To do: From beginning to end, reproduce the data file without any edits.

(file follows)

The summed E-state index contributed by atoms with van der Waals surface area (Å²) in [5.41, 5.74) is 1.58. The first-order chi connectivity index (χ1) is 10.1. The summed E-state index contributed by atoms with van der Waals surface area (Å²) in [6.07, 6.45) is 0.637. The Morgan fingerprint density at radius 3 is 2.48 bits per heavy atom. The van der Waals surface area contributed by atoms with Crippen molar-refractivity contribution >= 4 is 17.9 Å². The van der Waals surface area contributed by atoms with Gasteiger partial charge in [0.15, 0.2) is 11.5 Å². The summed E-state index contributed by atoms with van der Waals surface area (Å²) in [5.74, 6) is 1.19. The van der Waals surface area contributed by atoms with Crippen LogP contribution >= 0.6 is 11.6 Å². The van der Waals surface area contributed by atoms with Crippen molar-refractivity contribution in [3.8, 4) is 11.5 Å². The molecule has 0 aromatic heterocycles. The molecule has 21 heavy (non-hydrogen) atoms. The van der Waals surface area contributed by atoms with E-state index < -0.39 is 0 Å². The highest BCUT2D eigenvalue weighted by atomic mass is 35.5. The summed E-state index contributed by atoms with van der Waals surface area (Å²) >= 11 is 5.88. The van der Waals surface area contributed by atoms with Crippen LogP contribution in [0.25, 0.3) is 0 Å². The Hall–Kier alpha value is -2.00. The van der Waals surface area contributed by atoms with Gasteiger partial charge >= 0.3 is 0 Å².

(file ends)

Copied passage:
The summed E-state index contributed by atoms with van der Waals surface area (Å²) in [5.41, 5.74) is 1.58. The first-order chi connectivity index (χ1) is 10.1. The summed E-state index contributed by atoms with van der Waals surface area (Å²) in [6.07, 6.45) is 0.637. The Morgan fingerprint density at radius 3 is 2.48 bits per heavy atom. The van der Waals surface area contributed by atoms with Crippen molar-refractivity contribution >= 4 is 17.9 Å². The van der Waals surface area contributed by atoms with Gasteiger partial charge in [0.15, 0.2) is 11.5 Å². The summed E-state index contributed by atoms with van der Waals surface area (Å²) in [5.74, 6) is 1.19. The van der Waals surface area contributed by atoms with Crippen LogP contribution >= 0.6 is 11.6 Å². The van der Waals surface area contributed by atoms with Crippen molar-refractivity contribution in [3.8, 4) is 11.5 Å². The molecule has 0 aromatic heterocycles. The molecule has 21 heavy (non-hydrogen) atoms. The van der Waals surface area contributed by atoms with E-state index < -0.39 is 0 Å². The highest BCUT2D eigenvalue weighted by atomic mass is 35.5. The summed E-state index contributed by atoms with van der Waals surface area (Å²) >= 11 is 5.88. The van der Waals surface area contributed by atoms with Crippen LogP contribution in [0.25, 0.3) is 0 Å². The Hall–Kier alpha value is -2.00. The van der Waals surface area contributed by atoms with Gasteiger partial charge >= 0.3 is 0 Å².